Sunday, January 24, 2010

10 Free Science Resources for Students and Teachers Guest Post from Karen Schweitzer

10 Free Science Resources for Students and Teachers

The web is a great place for students and teachers to find science resources. There are sites with educational videos, virtual science demos, interactive activities, suggestions for experiments, and science resources that can be shared with the whole classroom via interactive whiteboards. Here are 10 science-related sites for students and teachers to explore throughout the school year.

Bill Nye the Science Guy - Bill Nye offers a wide range of free science resources for kids and teachers on his website. Resources include video demos, printable experiment instructions, pop quizzes, activities, and exercises.

The Why Files - This site offers a look at the "science behind the news." In addition to interesting articles and facts, The Why Files also provides virtual science demos, cool science images, and teacher activity pages.

National Geographic - The Science and Space section of the National Geographic site offers a blog, educational articles, a photo gallery, videos, quizzes, and other activities that would be of interest to classrooms who are studying science topics. Other offerings include games and virtual field trips.

Exploratorium - Students and teachers who visit the Exploratorium website can explore hands-on activities, science videos, webcasts, a digital library with exhibit-inspired materials, and many other online resources.

Stellarium - This free planetarium software displays a realistic 3D sky on your computer. Stellarium also works well with Smart Boards and other interactive whiteboards.

Bugscope - Created by the Imaging Technology Group at the Beckman Institute at the University of Illinois, Urbana-Champaign, Bugscope provides classrooms with free access to a scanning electron microscope (SEM) that can be used to study insect specimens at high-magnification. After signing up, classrooms send in insects they've collected, propose an experiment and schedule a free, interactive session. - is a standards-based education website with videos, interactive activities, and user-generated content. Science-related features include simulations, games, virtual labs, and animated illustrations.

NASA Space Games - The National Aeronautics and Space Administration (NASA) offers word puzzles, scrambled pictures, trivia, quizzes, a board game, and other science-related games that can be played online or through interactive whiteboards. The NASA Space Games site is also a good place to find suggestions for science projects and experiments.

Try Science - Supported by more than 400 science centers worldwide, Try Science is an interactive science site with live science center webcams, online adventures, offline experiment suggestions, polls, and quizzes.

Ref Desk - The RefDesk offers a comprehensive science and technology facts encyclopedia with 100+ links to science resources around the web. The encyclopedia is a good place to find research materials for reports and projects.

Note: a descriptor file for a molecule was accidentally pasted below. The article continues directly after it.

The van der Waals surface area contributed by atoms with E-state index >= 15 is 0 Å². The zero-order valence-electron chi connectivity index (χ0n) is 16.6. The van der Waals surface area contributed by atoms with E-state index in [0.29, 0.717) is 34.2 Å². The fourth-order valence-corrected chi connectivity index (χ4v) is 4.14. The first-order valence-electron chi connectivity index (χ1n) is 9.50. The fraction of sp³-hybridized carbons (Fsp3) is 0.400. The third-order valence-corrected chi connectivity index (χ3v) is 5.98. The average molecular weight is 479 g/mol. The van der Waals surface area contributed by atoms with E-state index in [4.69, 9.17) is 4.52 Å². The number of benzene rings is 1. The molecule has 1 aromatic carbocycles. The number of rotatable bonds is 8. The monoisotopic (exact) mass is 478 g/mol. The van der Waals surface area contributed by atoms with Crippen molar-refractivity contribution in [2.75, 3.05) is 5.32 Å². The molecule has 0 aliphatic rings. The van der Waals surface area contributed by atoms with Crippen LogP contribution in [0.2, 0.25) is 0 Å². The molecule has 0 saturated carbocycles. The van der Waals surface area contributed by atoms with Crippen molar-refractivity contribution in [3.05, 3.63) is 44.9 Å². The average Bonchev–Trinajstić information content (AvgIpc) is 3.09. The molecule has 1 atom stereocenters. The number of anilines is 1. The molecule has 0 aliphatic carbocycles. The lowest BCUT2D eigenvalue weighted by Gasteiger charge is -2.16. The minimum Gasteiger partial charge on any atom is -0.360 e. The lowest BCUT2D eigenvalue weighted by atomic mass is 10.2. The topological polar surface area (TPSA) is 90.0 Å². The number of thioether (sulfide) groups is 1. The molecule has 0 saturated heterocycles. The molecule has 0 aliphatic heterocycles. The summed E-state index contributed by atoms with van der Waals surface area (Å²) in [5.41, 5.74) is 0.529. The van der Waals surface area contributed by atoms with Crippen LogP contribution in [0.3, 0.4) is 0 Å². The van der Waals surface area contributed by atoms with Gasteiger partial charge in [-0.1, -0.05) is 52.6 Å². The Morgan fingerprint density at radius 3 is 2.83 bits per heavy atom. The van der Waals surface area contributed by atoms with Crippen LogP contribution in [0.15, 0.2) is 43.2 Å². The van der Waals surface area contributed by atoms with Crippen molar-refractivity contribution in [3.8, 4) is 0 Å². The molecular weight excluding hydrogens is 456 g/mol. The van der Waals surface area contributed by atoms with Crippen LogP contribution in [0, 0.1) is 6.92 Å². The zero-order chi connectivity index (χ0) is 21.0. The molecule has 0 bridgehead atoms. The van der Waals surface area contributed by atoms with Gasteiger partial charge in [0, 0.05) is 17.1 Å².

Guest post from education writer Karen Schweitzer. Karen is the Guide to Business School. She also writes about online college classes for

Sunday, January 17, 2010

A guest post 5 Free Alternatives to Photoshop (With Layers)

5 Free Alternatives to Photoshop (With Layers)

The Internet has revolutionized our world, so much so that geographical distances have vanished, we are completely connected to every nook and corner of the world, and we have access to any kind of information if only we know where to look. Another area where the web has made our lives easier is in the procurement of free software and applications; we love the fact that we no longer have to pay for things that are nice and useful. Thanks to the concept of open source, we are now free to use some of the best software, at no cost at all. Yes, some of the best things online do come free, like alternatives to the horribly expensive and proprietary photo editing software from Adobe, Photoshop.

Most people avoid choosing the free options because they are not complete and are usually mere shadows of the software they attempt to replace. But there are a few free alternatives to Photoshop that are quite comprehensive, and I’ve listed five that come with Layers, the feature in Photoshop that has people raving because it allows you to work with and make changes to compositions easily.

· Paint.NET: Hard to believe that any software that has the tag Microsoft would be offered for free, but this one really is. Paint.NET was actually designed to be a free alternative to Microsoft’s Paint software that comes with Windows OS, but it is now an open source application that offers quite a comprehensive set of features. The UI is great, and with unlimited UNDO options and the ability to work with layers, it is a favorite option for those who don’t want to shell out a lot of money for a neat photo editing tool.

· Splashup: If a photo editing tool was a size zero, it has to be Splashup. Formerly known as Fauxto, this application allows you to easily edit images from Facebook, Flickr and Picassa, and although it’s not feature rich, it has most of the abilities that you use most often. This makes it a light tool, one that is fast and does not take up too much space. You can also work with multiple images and layer simultaneously.